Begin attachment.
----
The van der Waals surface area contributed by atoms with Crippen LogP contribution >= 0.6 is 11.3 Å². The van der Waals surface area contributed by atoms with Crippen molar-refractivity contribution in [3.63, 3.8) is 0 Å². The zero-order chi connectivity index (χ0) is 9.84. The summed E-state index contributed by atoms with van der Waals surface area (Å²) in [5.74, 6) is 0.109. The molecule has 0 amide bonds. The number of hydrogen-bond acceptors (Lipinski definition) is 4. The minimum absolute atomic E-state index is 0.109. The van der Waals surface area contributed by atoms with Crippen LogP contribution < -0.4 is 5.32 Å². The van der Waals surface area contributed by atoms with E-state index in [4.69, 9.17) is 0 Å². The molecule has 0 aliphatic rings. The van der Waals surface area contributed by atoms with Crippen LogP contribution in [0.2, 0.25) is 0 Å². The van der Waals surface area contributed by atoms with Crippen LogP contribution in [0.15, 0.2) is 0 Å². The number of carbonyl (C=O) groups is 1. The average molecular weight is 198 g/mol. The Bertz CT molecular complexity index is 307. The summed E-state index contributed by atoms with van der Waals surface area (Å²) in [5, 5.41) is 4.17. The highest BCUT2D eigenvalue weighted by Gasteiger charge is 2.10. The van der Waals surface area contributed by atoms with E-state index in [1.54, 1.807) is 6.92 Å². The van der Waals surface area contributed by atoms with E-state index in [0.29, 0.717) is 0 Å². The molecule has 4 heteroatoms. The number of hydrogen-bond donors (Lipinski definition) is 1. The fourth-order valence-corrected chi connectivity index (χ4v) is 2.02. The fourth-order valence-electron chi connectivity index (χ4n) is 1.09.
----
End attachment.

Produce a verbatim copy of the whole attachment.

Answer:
The van der Waals surface area contributed by atoms with Crippen LogP contribution >= 0.6 is 11.3 Å². The van der Waals surface area contributed by atoms with Crippen molar-refractivity contribution in [3.63, 3.8) is 0 Å². The zero-order chi connectivity index (χ0) is 9.84. The summed E-state index contributed by atoms with van der Waals surface area (Å²) in [5.74, 6) is 0.109. The molecule has 0 amide bonds. The number of hydrogen-bond acceptors (Lipinski definition) is 4. The minimum absolute atomic E-state index is 0.109. The van der Waals surface area contributed by atoms with Crippen LogP contribution < -0.4 is 5.32 Å². The van der Waals surface area contributed by atoms with E-state index in [4.69, 9.17) is 0 Å². The molecule has 0 aliphatic rings. The van der Waals surface area contributed by atoms with Crippen LogP contribution in [0.2, 0.25) is 0 Å². The van der Waals surface area contributed by atoms with Crippen LogP contribution in [0.15, 0.2) is 0 Å². The number of carbonyl (C=O) groups is 1. The average molecular weight is 198 g/mol. The Bertz CT molecular complexity index is 307. The summed E-state index contributed by atoms with van der Waals surface area (Å²) in [5, 5.41) is 4.17. The highest BCUT2D eigenvalue weighted by Gasteiger charge is 2.10. The van der Waals surface area contributed by atoms with E-state index in [1.54, 1.807) is 6.92 Å². The van der Waals surface area contributed by atoms with E-state index in [0.29, 0.717) is 0 Å². The molecule has 4 heteroatoms. The number of hydrogen-bond donors (Lipinski definition) is 1. The fourth-order valence-corrected chi connectivity index (χ4v) is 2.02. The fourth-order valence-electron chi connectivity index (χ4n) is 1.09.